St. Germain has set the play in London just on the cusp of World War II, where Hitler’s madness has driven the ailing Freud–now exiled from his beloved Vienna. The historical record states that during his sojourn there and just three weeks before his death, Freud invited an Oxford don to visit him at his home in London. The identity of that don is unknown, but the serendipitous nature of these confluences (Freud being in London, Lewis in Oxford, and the impending declaration of war), make for great literary (albeit fictional) possibility. And St. Germain uses the possibilities fully. Lewis and Freud debate the great questions of life and death in a way that reveals the intellectual prowess, penetrating wit, and hard-won positions of these men. In the Santa Monica performance, which just premiered on January 11, 2013, Tom Cavanagh plays C.S. Lewis. Cavanagh doesn’t seem to have quite settled into his role as the Oxford professor, and his assumed British accent was at times too affected to project clearly to the audience. Judd Hirsch did a brilliant job portraying Freud, and despite his cantankerous, cynical and curmudgeonly nature, his character is endearing and unforgettable.
Throughout the play Freud is regularly turning the radio on and off for updates on Hitler’s invasion of Poland, which occurred on September 1, 1939. One disturbing tidbit of broadcast informs BBC listeners that 20,000 Poles have died since the start of the Fuhrer’s invasion, and for a moment both Lewis and Freud sit silently pondering this staggering news. Details like this, woven into the fabric of a debate on the meaning of life and death, make for a fitting backdrop.
Freud is ill when Lewis visits him, and is in the terminal stages of oral cancer–an extremely painful, debilitating condition. As the audience, we don’t learn until later how close Freud is to his death, but he candidly shares with Lewis that he has arranged with his physician to end his life soon. He will not tolerate much longer his intolerable condition. He has suffered countless operations, the removal of his palate, most of his jaw and is forced to wear an ill-fitting oral prosthesis that he calls “the monster.” These details make Freud’s sharp and cynical spars against the existence of God, more wrenching, more poignant. Later, Lewis helps Freud remove his oral prosthesis which is giving him excruciating pain. In the pathos of that moment, pain becomes the great equalizer. The men are humbled and both are silenced by pain. Freud’s pain, alienation, and impending death becomes a metaphor for the pain, alienation, and impending death of a world about to enter the tragedy of World War II.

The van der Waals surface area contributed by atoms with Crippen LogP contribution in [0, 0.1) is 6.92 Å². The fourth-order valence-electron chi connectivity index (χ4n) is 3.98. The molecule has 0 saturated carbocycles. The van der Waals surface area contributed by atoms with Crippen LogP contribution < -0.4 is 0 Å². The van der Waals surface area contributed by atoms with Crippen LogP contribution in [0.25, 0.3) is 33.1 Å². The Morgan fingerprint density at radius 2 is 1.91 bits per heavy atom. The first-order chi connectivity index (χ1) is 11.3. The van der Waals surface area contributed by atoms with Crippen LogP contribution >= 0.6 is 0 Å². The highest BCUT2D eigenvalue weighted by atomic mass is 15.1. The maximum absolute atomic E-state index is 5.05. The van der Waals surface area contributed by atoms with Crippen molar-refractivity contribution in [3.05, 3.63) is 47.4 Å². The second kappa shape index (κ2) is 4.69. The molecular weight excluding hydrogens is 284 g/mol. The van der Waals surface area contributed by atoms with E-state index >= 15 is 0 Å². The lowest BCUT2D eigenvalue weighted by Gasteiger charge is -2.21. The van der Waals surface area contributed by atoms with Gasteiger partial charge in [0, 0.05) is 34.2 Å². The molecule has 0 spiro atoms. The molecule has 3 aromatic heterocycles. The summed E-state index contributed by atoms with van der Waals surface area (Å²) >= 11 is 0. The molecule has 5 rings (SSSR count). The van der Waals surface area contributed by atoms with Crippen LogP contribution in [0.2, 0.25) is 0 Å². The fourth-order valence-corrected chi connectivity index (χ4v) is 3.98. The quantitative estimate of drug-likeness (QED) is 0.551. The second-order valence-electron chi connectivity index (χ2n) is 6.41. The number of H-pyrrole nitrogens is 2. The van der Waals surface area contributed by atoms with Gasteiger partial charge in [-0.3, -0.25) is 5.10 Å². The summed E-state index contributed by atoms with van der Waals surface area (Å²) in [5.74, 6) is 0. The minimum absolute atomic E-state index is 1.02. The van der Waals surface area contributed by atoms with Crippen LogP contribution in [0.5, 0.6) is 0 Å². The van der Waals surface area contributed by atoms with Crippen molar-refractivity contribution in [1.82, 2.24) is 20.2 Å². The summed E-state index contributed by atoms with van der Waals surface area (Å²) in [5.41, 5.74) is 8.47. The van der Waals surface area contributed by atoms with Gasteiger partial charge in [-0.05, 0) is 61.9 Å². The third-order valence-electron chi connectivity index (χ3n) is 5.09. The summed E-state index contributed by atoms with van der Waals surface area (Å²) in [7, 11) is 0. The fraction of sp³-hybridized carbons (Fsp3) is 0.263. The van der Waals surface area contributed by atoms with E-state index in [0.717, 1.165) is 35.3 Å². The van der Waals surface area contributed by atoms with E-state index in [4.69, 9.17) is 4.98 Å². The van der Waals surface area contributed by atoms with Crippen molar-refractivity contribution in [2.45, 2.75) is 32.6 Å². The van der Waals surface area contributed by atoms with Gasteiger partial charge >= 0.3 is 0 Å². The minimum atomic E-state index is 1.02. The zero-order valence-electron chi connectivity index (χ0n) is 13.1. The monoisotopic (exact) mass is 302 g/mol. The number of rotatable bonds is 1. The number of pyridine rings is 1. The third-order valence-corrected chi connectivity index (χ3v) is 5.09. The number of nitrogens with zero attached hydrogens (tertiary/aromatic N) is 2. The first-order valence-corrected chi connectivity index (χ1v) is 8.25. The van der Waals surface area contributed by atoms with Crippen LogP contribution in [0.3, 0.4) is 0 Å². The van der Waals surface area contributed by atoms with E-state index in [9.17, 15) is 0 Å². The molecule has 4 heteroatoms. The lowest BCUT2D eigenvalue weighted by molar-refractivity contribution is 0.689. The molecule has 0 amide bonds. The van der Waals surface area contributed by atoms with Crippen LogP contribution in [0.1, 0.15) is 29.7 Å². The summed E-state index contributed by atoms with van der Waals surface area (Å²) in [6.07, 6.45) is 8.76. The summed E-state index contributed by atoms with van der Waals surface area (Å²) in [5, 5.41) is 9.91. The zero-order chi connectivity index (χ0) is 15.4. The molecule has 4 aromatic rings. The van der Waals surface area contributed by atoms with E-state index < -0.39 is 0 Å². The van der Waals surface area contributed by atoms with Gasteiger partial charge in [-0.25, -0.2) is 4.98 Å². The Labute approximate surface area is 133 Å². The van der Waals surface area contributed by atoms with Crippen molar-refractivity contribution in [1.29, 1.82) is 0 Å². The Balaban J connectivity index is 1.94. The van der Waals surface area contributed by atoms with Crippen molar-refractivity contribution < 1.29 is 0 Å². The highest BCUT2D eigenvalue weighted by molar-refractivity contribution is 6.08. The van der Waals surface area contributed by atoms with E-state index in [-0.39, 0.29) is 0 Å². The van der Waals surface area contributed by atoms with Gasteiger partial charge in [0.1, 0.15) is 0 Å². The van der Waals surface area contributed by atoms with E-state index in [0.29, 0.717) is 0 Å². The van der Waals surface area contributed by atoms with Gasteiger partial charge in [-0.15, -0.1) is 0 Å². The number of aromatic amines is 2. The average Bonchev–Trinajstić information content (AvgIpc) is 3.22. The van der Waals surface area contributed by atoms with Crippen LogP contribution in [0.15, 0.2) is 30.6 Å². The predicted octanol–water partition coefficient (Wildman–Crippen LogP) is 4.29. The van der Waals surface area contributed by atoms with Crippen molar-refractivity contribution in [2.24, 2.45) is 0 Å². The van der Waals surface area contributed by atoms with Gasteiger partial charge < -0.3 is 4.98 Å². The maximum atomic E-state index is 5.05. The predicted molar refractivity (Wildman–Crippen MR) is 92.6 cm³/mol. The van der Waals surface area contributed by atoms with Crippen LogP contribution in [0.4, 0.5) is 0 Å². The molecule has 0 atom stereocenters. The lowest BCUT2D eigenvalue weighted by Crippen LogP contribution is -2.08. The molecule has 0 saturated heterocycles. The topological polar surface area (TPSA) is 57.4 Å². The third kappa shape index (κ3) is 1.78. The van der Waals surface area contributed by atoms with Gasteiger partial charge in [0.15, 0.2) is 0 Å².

After the play, Eric Metaxes, the author of the brilliant Bonhoeffer: Pastor, Martyr, Prophet, Spy, and founder of Socrates in the City, moderated a lively discussion between the playwright, the actors and the producer. It was wonderful to see Eric again after a number of years, (we had met at a C.S. Lewis event in Oxford) and he helped introduce us to a bit of the background story of the play. I would encourage anyone in the Los Angeles area to make a point to see this work while it is on the West Coast! This would definitely be something to take your high school students to as well! You can find ticket information here.
Rea Berg is passionate about children's books and has been republishing classic and historical children's literature for the last 30 years through her company Beautiful Feet Books. She also designs guides for teaching elementary and secondary students history using award-winning classic and historic literature. She holds both an undergraduate degree in English from Simmons College, Boston as well as a graduate degree in children's literature.